Enjoyable if somewhat academic testament to the city of London

David G. Hughes on Alex Barrett’s ‘London Symphony’ (2017)

IN OUR VISUAL MEDIA CULTURE, the prevailing believe seems to be that to “see” a city, to know it and appreciate it, we must witness its complete topography in glorious landscape. Perhaps this is the residue of the Romantic painters, those who ascended to Godly heights with their paints and canvas in toe, until they reached the most effective point of overwhelming natural beauty and duly replicated it in acrylic. Now elevated positions that direct you to the point of wonder have become a designated, what we may call “official”, site of appreciation — “look this way for wonder” — as if we need be didactically told where to find beauty. But rather than appreciate the majestic formations of mountains and ravines, the city is humanity’s achievement; when we ascend Primrose Hill and look down towards that line of iconic architecture, we marvel at civilisation’s craft, not God’s. This is the desire for order – to condense a multi-faceted metropolis into a snow-globe size, to master it; the same ego that celebrates its size is the same one that seeks to condense it. As such, we’ve all become too aware of that familiar London establishing shot — a helicopter shot soaring above the Thames as we catch the London Eye, the House of Parliament further up and the Shard in the corner of the frame. London, in all its diverse complexity, begins to feel pretty small and very prosaic — like the opening credits to The Apprentice and little else. But of course, we can never truly understand or gaze upon the essence of the city in this manner.

London Symphony, a fascinating new documentary by Alex Barrett, features very few wide vista shots, and it isn’t all that interested in iconic landmarks as we know them. Rather, it captures the city in fragments, a telephoto lens voyeuristically recording moments of seemingly insignificant interest — a duck floating in the park pond, a man looking at postcards, a worker at his corporate office desk, a man rummaging through trash. These brief windows, vignettes of various lives, are edited together to orchestral accompaniment and structured in four phases. Cine-literate director Alex Barrett makes use of canted angles and arresting compositions to formulate the mood of a city as an abstract expression, as towers protrude towards the sky at an angle, bridges shadow over pedestrians below, and pathways interlock, London begins to feel like an abstract Cubist painting, made of lines and shapes of things recognisable but incomplete. In other words, London can not be condensed, it has no coherent identity; it is chaotic, expressionistic, diverse and quite beautiful.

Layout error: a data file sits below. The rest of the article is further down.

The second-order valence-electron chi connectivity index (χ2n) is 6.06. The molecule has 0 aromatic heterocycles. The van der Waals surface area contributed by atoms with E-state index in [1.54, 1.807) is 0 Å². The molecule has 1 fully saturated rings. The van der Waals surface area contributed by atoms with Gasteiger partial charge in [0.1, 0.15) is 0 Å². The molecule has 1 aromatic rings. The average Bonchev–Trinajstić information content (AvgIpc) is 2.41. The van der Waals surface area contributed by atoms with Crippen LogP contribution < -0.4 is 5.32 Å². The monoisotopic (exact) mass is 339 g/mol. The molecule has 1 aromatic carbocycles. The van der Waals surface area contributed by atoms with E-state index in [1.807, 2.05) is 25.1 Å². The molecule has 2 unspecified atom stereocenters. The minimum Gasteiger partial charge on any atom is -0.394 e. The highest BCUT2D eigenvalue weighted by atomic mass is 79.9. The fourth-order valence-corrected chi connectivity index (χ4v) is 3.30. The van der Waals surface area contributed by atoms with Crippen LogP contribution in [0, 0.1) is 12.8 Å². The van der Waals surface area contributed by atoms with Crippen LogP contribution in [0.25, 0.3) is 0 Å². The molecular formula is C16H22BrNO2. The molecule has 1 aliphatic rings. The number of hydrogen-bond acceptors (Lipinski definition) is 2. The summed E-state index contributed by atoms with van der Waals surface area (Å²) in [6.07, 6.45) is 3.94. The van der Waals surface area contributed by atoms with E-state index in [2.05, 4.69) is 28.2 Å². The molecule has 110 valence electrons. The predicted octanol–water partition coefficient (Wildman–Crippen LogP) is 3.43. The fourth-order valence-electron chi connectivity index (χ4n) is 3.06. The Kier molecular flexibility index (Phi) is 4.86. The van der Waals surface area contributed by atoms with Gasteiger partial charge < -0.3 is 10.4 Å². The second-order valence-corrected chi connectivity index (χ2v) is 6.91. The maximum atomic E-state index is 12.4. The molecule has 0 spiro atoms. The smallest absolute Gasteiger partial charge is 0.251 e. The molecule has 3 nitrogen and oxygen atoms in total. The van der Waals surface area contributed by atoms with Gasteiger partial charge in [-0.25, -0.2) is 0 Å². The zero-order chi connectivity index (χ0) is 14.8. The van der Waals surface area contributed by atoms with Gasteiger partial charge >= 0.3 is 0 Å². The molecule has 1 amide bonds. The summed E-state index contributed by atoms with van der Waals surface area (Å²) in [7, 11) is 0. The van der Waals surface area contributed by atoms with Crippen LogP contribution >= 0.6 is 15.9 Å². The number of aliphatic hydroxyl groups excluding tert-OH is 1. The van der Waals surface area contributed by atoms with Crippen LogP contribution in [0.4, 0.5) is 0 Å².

Few films have managed to capture the essence of London like this, specifically focusing on diversity as its central theme — a diversity of architectures from Elizabethan to Brutalism, a diversity of faiths from synagogues to monasteries, and even a diversity of rubbish as we look upon the various council logo’s of Camden, Southwark and so on emblazoning a multitude of bins. The photography is striking, filled with pictorial magnetism and an anachronistic monochrome that imbues the film with a sense of timelessness and reverie. This is a crucial feature for a film that folds time around it; not only are medieval buildings placed alongside the corporate high-rises of Canary Wharf, it is the antithesis of a “Slow Cinema” as real-time is condensed so that we may travel from Brixton to Wapping in the fraction of a second: one of cinema’s oldest and most distinctive tricks.